Ragged Trousered Philanthropists
Written by Robert Tressell
Adapted for stage by Tom Mclennan
The Casa, Hope Street (29th June)
Kirkby Unemployed Centre, Westhead Avenue (30th June)
Robert Tressell is one of ours. True, his life took him from Dublin to
South Africa to Hastings and he only came to Liverpool to emigrate to
Canada. But it's Walton cemetery that holds his body in a pauper's grave
after he died of consumption in February 1911. We've got his grave marked
story in Nerve 11) and he's staying here.
Tressell only wrote one novel. A shortened version came out in 1914,
the full text not until 1955. The main story is of a gang of painters
who are decorating an upper-class house in 'Mugsborough'. Lacking an effective
union, they are victims of all the perils of the free market, from 'individual'
wage rates to dangerous equipment to vindictive management and so on.
Thanks to religion and propaganda they don't fight back, rather they become
Ragged Trousered Philanthropists who don't realise things could be different.
It falls to Owen, a skilled signwriter, to argue for socialism.
Putting the book on stage isn't a guaranteed success. I once saw a full-scale
Playhouse production that was cringingly bad. But get the politics right
and the rest will follow. Tom McLennan's adaptation has 6 actors playing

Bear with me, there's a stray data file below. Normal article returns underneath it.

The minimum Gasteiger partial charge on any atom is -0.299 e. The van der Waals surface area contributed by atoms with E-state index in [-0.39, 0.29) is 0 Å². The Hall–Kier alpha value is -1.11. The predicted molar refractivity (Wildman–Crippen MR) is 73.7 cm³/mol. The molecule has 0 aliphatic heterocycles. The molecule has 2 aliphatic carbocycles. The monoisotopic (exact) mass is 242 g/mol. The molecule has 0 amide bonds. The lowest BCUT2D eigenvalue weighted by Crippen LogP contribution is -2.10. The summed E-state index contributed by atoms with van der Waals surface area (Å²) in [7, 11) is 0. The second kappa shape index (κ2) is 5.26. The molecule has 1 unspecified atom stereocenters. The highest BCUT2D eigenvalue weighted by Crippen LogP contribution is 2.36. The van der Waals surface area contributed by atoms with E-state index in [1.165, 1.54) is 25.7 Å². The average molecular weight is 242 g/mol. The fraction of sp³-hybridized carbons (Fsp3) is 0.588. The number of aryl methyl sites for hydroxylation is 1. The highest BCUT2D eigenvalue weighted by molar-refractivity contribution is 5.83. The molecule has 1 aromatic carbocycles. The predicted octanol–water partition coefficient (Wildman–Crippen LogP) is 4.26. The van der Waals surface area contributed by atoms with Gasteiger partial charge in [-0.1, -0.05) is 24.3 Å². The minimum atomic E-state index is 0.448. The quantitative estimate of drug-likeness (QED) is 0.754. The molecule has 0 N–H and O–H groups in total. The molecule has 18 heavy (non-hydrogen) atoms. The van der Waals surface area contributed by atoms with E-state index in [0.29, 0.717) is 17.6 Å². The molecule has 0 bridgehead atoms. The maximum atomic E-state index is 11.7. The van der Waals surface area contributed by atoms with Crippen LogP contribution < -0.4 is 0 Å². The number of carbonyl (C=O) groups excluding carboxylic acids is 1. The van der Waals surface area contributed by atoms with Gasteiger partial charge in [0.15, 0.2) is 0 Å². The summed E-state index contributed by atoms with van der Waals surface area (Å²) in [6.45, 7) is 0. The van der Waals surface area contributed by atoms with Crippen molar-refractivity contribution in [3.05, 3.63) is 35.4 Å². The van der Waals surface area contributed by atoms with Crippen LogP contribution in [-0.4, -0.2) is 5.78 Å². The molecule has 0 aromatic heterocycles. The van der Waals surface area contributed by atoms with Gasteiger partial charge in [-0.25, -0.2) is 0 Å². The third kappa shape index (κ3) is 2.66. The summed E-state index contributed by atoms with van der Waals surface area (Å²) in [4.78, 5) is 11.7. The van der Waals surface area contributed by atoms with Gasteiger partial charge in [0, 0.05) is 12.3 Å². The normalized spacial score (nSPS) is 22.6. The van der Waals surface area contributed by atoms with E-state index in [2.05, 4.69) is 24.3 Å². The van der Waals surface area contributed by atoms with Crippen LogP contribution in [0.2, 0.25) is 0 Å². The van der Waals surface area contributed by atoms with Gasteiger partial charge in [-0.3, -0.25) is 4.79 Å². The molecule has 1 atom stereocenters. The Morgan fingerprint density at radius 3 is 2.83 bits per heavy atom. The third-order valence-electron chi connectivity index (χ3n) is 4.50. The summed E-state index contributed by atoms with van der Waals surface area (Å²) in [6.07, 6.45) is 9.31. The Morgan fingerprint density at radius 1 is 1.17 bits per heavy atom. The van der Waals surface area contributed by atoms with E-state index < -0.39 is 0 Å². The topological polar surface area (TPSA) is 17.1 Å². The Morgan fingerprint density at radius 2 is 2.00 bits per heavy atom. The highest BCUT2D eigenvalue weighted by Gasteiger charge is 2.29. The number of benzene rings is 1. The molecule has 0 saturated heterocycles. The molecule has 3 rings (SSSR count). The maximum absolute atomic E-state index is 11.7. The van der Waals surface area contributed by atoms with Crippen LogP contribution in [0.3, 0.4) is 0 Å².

a total of 15 parts (and some crowd scenes), with minimal props and no
scenery. Despite or because of this economy, there is complete clarity.
The play becomes a series of sketches, each episode telling us something
about how society works. Individuals don't really stand out, although
Rachael McGuinness plays Bert the foreman as a classic misguided figure.
There's even time for a few topical jokes about MPs' expenses and executive
pay, which fit in perfectly.
Maybe the only disappointment was the small number of performances. The
play was well advertised through the PCSU union yet only played twice
in Liverpool and Kirkby before moving on to Manchester and Hastings. The
Casa in particular had to turn people away (I only just managed to get
in). Let that be a reminder that the Tressell book is just as big an attraction
now as when it was first published.